Tony has been a Rotarian for 18 years and currently chairs the 9940 committee which deals with Club Development and Membership. He is visiting clubs to talk about the work of the committee and to challenge club
The committee is grappling with issues which have been building for many years. Although Rotary is growing globally, in the ‘old’ Rotary countries (the USA, UK, Australia and NZ) membership is declining and the demographics are worrying. In the UK the average Rotarian age is 74 and in Australia, it is 71. The gender balance is poor, too: our membership is only 24% female.
Unsurprisingly, we have been too slow to embrace new technology, which could have helped us with PR, recruitment, member communications, and administration.
How does Rotary adapt to a rapidly changing world? Work habits are changing, parents are busier and better connected, and they have multiple outlets for their energy. What can Rotary offer them?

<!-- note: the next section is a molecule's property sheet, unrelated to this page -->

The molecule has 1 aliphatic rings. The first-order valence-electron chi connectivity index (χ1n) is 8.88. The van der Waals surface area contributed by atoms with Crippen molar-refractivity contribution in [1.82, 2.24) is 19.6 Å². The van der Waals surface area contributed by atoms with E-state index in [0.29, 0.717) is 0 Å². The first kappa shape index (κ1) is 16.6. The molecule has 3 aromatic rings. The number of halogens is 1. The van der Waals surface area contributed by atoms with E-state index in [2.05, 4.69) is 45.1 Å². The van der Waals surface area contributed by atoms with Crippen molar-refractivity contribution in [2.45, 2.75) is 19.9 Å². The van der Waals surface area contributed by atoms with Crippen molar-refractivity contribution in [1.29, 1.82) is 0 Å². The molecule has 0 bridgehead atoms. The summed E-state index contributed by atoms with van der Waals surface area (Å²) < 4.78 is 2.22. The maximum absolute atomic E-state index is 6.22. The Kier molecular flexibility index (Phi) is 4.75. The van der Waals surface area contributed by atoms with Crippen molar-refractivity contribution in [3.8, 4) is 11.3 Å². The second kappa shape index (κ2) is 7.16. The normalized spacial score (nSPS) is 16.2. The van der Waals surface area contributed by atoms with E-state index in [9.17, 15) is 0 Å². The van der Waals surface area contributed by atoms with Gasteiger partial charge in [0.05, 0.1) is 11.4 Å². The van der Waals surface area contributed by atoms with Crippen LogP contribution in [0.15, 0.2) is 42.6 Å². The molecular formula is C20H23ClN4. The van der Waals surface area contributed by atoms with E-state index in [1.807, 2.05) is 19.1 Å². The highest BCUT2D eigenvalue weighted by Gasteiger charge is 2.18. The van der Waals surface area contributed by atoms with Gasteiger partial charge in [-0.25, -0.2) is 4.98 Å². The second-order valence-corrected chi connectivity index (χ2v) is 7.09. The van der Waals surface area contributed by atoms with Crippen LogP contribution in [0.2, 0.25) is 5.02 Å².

The face of Rotary has to change. It appears as an organisation run by old white men. We must be more diverse, and conscious of the ‘new New Zealander’.
Clubs must change too. Their regular meetings must be outcome-focussed. They should stress their emotional connection to the future, lead the digital revolution, and have fun at the same time.
Work is going on in the higher reaches of Rotary. Districts will be reorganised and club formats will be more flexible. Some functions will be centralised.
Tony’s address was not all warnings and admonitions. Rotary has smart and dedicated folk at all levels, who are tackling its problems head-on.